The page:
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  • Social Media Strategy Document: In Support of the Cane/Little Cane Creek Watershed Plan

    (Oconee County, South Carolina) I. Introduction No matter one’s age, gender, educational background, or field of expertise, the game-

    changing power of social media cannot be denied, especially in our deeply interconnected and

    technologically-advanced world today. Undoubtedly, the real beauty behind social media is that

    each platform can be customized and tailored to fit an individual’s or organization’s immediate

    needs and goals. According to the Pew Research Center, nearly seven-in-ten Americans utilize

    social media applications for a variety of reasons, ranging from networking and entertainment

    purposes to the simple accumulation and sharing of information (2018, para. 1). Therefore, whe-

    ther you are an entrepreneur, clinical researcher, or an editor of a local magazine, one must take

    the time to learn and understand the intricacies of contemporary social media platforms, such as

    Facebook, Instagram and YouTube, to reach and effectively engage target audiences. However,

    it is important to realize that certain demographics tend to lean toward using certain social media

    outlets; for example, individuals ages 50 and up typically prefer Facebook, while individuals be-

    low 50 years of age typically prefer Instagram or Twitter (Pew Research, 2018, para. 5). You-


    Tube, however, is popular amongst all age groups (Pew Research, 2018, para. 5). With this im-

    portant contextual information in mind, it is my hope this social media strategy document will

    ultimately encourage my client, Katie Callahan, to investigate not only which social media out-

    lets are most appropriate for the two videos I created for this client project, but to also use the in-

    formation provided to enhance how she engages her own target audiences as the Director of

    Clemson’s Center for Watershed Excellence.

    A. Background — Overall Objective of Videos

    The first half of my client project involved designing, filming, and producing two edu-

    cational videos with original footage, ranging from several face-to-face interviews across Oconee

    County to drone, GoPro, and iPhone 6 segments. Although both videos do have distinct purposes

    and audiences, they intricately examine the importance of local watershed management and the

    impacts of local waterway quality on community health and longevity in four minutes or less.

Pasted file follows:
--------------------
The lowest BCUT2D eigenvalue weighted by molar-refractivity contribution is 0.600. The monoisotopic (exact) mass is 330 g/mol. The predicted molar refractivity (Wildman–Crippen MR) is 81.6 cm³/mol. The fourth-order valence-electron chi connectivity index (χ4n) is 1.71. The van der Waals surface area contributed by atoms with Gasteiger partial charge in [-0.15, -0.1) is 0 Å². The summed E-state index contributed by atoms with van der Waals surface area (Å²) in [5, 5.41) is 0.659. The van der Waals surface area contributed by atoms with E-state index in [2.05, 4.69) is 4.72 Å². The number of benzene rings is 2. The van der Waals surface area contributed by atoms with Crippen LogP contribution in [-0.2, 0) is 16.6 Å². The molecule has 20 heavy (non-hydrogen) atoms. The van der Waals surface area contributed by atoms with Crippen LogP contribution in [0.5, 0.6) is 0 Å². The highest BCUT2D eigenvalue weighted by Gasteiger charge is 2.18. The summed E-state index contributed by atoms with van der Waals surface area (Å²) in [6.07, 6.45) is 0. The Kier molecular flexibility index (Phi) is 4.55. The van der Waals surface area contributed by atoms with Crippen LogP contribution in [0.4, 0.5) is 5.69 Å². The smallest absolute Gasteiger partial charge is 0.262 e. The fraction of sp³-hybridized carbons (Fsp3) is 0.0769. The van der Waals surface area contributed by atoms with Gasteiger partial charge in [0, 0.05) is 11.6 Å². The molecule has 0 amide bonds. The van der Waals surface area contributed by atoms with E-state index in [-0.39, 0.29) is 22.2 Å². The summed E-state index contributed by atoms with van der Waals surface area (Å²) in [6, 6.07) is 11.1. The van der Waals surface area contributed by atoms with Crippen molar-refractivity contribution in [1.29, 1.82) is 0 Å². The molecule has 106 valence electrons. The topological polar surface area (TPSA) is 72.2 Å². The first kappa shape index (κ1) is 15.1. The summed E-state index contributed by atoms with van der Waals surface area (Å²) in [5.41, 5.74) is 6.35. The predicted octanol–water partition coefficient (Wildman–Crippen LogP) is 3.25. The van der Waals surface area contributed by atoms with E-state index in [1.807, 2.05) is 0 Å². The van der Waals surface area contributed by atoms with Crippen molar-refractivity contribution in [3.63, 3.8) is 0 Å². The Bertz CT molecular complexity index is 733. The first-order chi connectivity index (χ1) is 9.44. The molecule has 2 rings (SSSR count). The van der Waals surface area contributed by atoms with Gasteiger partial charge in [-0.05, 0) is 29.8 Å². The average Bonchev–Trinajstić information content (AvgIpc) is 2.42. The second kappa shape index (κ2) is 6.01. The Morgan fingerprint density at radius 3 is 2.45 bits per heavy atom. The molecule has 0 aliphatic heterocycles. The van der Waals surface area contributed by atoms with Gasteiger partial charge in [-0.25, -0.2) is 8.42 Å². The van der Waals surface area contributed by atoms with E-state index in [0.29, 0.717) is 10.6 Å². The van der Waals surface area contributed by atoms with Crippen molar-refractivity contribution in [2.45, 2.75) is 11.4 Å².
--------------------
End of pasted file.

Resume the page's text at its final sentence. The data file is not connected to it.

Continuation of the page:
Video 1, or my inspirational/motivational video, incorporates three different video platforms —

    DJI Inspire 1 drone, GoPro HERO5 Black, and Apple iPhone 6 — allowing me to tap into my

    creative, visionary side while also ensuring a multiplicity of perspectives or triangulation of film

    approaches. Essentially, the objective of Video 1 is to inspire local residents surrounding Lake

    Keowee to get outside and enjoy the beauty that is their own backyard in less than two minutes.

    Video 2, on the other hand, primarily involves interview footage of a handful of local water qual-

    ity advocates around Oconee County, ranging from a DHEC agent and local grower to the Mayor

    of Walhalla, using Canon camera products, lavalier microphones, and standard tripods. The over-

    all objective of Video 2 is to inform local residents and stakeholders on how the Lake Keowee

    watersheds are our “home” — these areas of land are where we conduct business, grow natural

    resources, and even spend Saturday afternoons with family and friends. Interviewees also discuss


    how healthy waterways have shaped not only the future of Oconee County, but also how clean,

    quality water resources have shaped the lives and futures of both themselves and their families.

    Our hope is that by determining the most feasible and appropriate media channels to share these

    videos on, we will be one more step toward ensuring the treasures Lake Keowee watersheds and

    surrounding waterways offer our local community are protected, preserved, and most im-

    portantly, here to stay.

    The remainder of this social media strategy document will 1) provide in more detail the

    purpose, target audiences, potential social media platforms, and plan of action for each video; 2)

    include infographics that interpret all of this data into two solid visuals; and 3) wrap up with a

    general conclusion and list of references consulted in the creation of this deliverable. For both